The 2021 Conversion Rate Optimization Guide

Chapter 7

<<Previous  | Table of Contents | Download the CRO Guide | Next >>

Conversion Rate Optimization Page Elements

Most sites have landing pages or a focal page like a trial, demo, or pricing type page. This section breaks down a page by its individual elements that are often tested to improve the conversion rate. Each of the following elements need to be tested separately and together to create a page with a highest conversion rate.


The first thing a user looks at when landing on a site is the image and the title. The title has a couple of functions. It has to match what the user read in the ad and search terms. It has to answer their question or solve the problem they have, and if the page is on a site, the title needs to position the page for organic search ranking.

The title is one of the first elements to be tested. Try to have your tests match these goals:

  • One line of text, no wrapping the text.
  • The title speaks to the reader, see “Action words and subject lines.”
  • Make it clear what the page solves and offers.

Sub title

The subtitle is in smaller print. It is not always necessary but can be very helpful when you cannot get your point across in the title. The subtitle often explains the result of the action of the page. Keep the subtitle down to two lines.

First sentence and benefits

The first sentence is the beginning of the pitch. It answers the user’s question and provides the solution. Following the pitch are the benefit bullets, which nail down the three to five top reasons they need to go forward and submit the form or click the CTA button. Having the benefits listed as “bullet points” creates optimal reading speed. Use one line per bullet if possible.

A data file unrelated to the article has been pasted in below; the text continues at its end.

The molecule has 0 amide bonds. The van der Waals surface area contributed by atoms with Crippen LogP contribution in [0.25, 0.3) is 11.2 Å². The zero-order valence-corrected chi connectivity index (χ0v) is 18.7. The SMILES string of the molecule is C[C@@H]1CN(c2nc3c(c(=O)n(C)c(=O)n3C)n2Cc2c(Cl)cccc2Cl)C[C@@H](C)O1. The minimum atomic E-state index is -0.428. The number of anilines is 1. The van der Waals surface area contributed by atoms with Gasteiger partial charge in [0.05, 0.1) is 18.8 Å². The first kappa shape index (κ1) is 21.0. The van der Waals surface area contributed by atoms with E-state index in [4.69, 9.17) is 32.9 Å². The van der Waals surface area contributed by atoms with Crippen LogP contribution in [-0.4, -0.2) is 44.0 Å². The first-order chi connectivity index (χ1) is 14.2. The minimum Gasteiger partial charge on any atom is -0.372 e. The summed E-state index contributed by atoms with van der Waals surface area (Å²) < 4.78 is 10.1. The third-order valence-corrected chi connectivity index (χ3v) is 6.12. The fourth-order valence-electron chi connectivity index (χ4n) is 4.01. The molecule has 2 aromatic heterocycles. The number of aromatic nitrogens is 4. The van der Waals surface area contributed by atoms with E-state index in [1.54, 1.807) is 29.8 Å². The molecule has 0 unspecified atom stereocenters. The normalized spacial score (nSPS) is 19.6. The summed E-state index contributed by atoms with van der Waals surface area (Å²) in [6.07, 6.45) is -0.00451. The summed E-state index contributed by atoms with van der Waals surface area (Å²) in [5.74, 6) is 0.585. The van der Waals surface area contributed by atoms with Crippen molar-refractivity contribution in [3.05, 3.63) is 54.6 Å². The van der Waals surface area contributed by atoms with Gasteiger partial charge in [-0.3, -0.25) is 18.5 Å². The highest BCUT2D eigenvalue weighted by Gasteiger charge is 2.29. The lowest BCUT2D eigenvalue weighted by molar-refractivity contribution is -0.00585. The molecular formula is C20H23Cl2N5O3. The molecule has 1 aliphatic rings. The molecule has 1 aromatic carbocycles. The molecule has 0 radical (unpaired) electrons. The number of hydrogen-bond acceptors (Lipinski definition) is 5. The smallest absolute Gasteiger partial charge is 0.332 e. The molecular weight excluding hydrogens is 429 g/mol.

Tip: Ask “So What?” for each bullet. For example, change “5 day glow colors” to “5 day glow colors so you will be seen.” This can be hard to do in one line but is worth testing.

Tip: Start your bullets with numbers like “5” not “five.” Testing shows that lists and numbers have a higher conversion rate.

Call-to-Action (CTA) buttons

The call to action button is one of the most important parts of your landing page. There are a couple of elements to the button that you should consider.  Back in the day, “Submit” was the de facto term used. Now that marketing has more control of websites, the submit button is slowly going away.  Which do you think is more compelling?

  • “Free Trial” or “Try it Free”
  • “Buy Now” or “Add to Cart”

The button name should represent what the user’s true desire is. This goes back to the “Yes” model we discussed. Dig deeper into what the user really wants. For example:

  • Lose weight today!
  • Start increasing sales now!
  • Yes, I want a good night’s sleep!

The last example using the “Yes” and the “I” personalizes the action and works on the “Yes” principle of answering the yes question…click.

Removing obstacles during and around the CTA will also increase your conversion rate. Here are some examples:

  • “We hate spam and never sell your information.”
  • “We take your privacy seriously.”
  • “No credit card required.”

Be careful with statements about agreeing to terms and conditions and privacy statements. In many cases, you may need them to protect your business. Keep links to more information as a separate tab, window or pop-up, and don’t move them off the page if possible.

In some cases, bringing up the issue of privacy can backfire by creating doubt, and in other cases it can provide the assurance needed to continue and click.